We take a look at some of the poems and stories being shared around the Reading Rooms groups in the past month.
The story Requiem by 12NOW writer Anne Harris has a rather sober topic as it deals with bereavement, but in our Care Homes project it has allowed residents to have “significant conversations about death” and how different cultures deal with death. They talked about how death notices now note “house private” which was never the case in times gone by. A number of residents also expressed how difficult and lonely it is for the surviving partner, especially those who have been a long time together. In Seven Oaks, they talked about photographs that come up in the story, and about when you had your photograph taken on “special occasions.” Only one resident had a camera of their own as it was such a luxury growing up. Postcards also came into the discussion as a way of keeping in touch that sadly is not used anymore.
Residents also noted the value of photographs and how “they almost prolong life”. The story was paired with the poem Things that are Lost by Kerry Hardie which seemed to reflect the current “I want it now” culture, with people “only interested in new things”. The session ended with the question “can we see things anew each time we see them?”
Reading Rooms promotes local writers like Lucy Caldwell and we have been using the story The Ally Ally O in our Care Homes project with great results. This story has enabled residents to share all the old rhymes and games they used to play. Also tales of their relationships with their siblings and car journeys. These journeys were so different – no seat belts, the baby on mum’s lap in the front, 8 track cassettes on in the back ground and lots of smoking by parents. Changed times indeed!
We celebrated Roald Dahl Day on 13th September, and – surprise, surprise – here at Reading Rooms we are big fans. Our young readers (many of them Matildas in the making) just love his children’s novels, and our shelves literally burst with copies of them Over the years we have read extracts from Matilda, George’s Marvellous Medicine, The BFG, Danny, the Champion of the World, The Twits, The Witches and others, not to forget Dahl’s poems and short stories with our BBC Children in Need groups.
Celebrated Irish writer Nuala O’Connor‘s new story collection Joyride to Jupiter (New Island Books, 2017) has made its first appearance in the Reading Rooms. Squidinky tells a gentle and unexpected love story featuring a widow who has inherited her late husband’s tattoo parlour in a small coastal town. Our readers at Foyle Disability Resource Centre just loved it and connected deeply with its underlying theme of the ‘buoyancy of love’ in challenging times.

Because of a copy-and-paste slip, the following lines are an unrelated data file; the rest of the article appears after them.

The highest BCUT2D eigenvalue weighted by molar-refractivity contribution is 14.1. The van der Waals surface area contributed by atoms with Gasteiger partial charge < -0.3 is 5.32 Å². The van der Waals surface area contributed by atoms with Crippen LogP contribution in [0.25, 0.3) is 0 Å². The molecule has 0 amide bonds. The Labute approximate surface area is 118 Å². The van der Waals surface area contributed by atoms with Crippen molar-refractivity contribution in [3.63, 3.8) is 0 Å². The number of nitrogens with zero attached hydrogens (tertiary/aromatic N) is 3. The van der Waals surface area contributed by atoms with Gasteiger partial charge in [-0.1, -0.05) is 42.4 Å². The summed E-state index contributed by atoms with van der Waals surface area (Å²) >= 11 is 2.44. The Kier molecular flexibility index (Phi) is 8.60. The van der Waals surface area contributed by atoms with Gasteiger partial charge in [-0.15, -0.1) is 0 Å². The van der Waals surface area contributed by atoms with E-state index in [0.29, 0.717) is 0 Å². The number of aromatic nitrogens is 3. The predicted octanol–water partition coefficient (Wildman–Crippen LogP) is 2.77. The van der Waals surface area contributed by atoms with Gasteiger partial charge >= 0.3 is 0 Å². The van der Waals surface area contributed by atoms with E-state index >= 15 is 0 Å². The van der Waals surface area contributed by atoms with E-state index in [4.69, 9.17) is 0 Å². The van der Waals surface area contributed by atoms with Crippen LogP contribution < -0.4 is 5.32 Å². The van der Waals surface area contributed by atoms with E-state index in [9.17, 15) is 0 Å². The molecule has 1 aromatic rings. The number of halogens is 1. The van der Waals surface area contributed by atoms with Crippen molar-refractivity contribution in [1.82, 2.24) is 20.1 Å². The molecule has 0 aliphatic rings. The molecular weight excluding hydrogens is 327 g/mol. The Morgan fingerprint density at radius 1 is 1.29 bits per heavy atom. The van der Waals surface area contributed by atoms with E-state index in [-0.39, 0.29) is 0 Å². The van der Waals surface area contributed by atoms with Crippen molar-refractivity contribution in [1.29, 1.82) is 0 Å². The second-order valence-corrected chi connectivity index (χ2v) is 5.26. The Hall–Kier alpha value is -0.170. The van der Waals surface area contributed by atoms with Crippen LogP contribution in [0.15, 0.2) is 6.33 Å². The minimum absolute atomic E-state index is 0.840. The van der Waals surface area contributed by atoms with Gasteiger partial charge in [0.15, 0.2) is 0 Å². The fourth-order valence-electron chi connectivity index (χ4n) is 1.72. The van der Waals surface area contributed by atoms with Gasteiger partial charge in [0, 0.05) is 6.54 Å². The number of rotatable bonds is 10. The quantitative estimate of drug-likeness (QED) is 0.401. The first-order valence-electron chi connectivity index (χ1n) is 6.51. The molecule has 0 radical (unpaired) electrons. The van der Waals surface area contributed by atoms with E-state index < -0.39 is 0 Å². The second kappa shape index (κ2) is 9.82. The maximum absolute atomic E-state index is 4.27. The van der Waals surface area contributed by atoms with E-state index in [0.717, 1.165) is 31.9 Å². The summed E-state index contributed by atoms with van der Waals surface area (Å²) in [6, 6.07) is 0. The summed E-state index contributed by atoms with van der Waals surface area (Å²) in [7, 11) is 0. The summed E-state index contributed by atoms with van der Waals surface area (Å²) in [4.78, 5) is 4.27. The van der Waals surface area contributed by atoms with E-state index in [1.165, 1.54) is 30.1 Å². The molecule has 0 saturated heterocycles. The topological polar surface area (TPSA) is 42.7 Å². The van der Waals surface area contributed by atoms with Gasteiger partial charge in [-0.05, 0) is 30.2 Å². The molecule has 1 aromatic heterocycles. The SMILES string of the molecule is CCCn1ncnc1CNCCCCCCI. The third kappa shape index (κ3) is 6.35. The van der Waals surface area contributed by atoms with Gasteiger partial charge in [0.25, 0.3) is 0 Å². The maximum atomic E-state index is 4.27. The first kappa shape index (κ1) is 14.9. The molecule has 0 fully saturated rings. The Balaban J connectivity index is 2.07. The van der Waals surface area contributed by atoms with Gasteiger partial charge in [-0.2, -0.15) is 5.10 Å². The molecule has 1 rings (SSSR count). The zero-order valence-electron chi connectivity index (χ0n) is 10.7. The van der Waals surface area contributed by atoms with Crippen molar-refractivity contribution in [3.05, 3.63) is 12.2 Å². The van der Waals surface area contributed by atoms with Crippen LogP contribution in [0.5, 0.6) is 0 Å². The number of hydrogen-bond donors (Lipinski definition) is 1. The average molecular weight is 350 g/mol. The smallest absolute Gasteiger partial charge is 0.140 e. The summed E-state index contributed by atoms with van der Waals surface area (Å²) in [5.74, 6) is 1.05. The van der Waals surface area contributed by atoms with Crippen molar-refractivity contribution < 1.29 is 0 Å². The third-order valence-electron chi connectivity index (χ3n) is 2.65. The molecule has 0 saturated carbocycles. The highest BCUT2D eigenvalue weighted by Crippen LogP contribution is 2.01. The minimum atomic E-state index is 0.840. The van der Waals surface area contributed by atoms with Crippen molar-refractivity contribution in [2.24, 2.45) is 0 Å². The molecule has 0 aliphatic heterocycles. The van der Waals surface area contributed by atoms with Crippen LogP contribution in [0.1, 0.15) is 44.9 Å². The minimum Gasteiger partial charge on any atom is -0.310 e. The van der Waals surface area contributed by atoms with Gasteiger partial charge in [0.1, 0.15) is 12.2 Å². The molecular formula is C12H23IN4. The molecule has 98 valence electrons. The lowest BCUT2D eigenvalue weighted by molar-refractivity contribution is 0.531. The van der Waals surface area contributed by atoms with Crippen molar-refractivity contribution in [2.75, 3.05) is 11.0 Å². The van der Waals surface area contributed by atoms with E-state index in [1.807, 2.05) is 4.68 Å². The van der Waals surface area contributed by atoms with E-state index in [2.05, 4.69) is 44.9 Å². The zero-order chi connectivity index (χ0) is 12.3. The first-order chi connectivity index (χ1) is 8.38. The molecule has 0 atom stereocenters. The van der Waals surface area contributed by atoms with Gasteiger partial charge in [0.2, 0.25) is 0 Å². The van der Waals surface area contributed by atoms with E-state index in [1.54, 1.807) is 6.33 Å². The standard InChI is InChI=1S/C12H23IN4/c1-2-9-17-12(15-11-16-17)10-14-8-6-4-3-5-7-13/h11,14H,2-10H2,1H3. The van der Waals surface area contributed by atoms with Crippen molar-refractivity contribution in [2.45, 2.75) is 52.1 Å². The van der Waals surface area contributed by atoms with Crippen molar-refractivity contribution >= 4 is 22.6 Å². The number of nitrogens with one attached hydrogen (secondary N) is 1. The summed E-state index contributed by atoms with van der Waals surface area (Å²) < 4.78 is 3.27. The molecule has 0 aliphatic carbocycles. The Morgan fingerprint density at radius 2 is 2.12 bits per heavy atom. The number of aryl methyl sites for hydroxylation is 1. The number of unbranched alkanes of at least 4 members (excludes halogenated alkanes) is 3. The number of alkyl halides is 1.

Reading Rooms has also this year extended over to Hull as part of their UK City of Culture celebrations. In a recent Reading Rooms session with home educated children and their parents at Hull Libraries, the story was Chapter 1 from AA Milne’s classic Winnie-the-Pooh (originally published in 1926), in which “we are introduced to Winnie-the-Pooh and some bees, and the stories begin”. The ensuing conversation was one of the liveliest to date, covering everything from favourite ‘comfort’ objects, bee keeping and the surreal nature of dreams, including one about a skateboarding guinea pig…
With our Praxis Care group who meet at Verbal, we read Three Questions by Anton Chekov, The Guest House by Rumi, Three Lambs by Liam O’Flaherty and September Evening: Deer at Big Basin by John Burnside. We had so much fun talking about our childhood memories, the people we trust and rely on and even digging for gold!
At Little Legends in Easons Foyleside, we read Mr Big by Ed Vere and we noticed how sad and lonely he felt because everyone imagined he was scary as he was so big. We got to know him though and he was a lovely big gorilla with a brilliant talent! We also read Cressida Cowell and Neal Layton‘s famous Emily Brown and the Elephant Emergency. Easons was packed and we had the lovely Maisey and her mummy play the role of Matilda the elephant and her over protective mammy. And for National Grandparents Day, we read How To Babysit a Grandpa (by Jean Reagan and Lee Wildish), discussing how we would babysit our own grandparents, what they like to eat, what games we could play, and what our grandparents are like.
A short stories we can never get enough at Reading Rooms is Liam O’Flaherty’s The Fairy Goose, which has become a firm favourite with many of our groups. Taken from the anthology Classic Irish Short Stories, originally edited by Frank O’Connor for Oxford University Press in 1957, it is a narrative about Irish folklore and the dynamics of traditional village life in the West as an old woman and the goose she inadvertently rescues become the target of the villagers’ projections.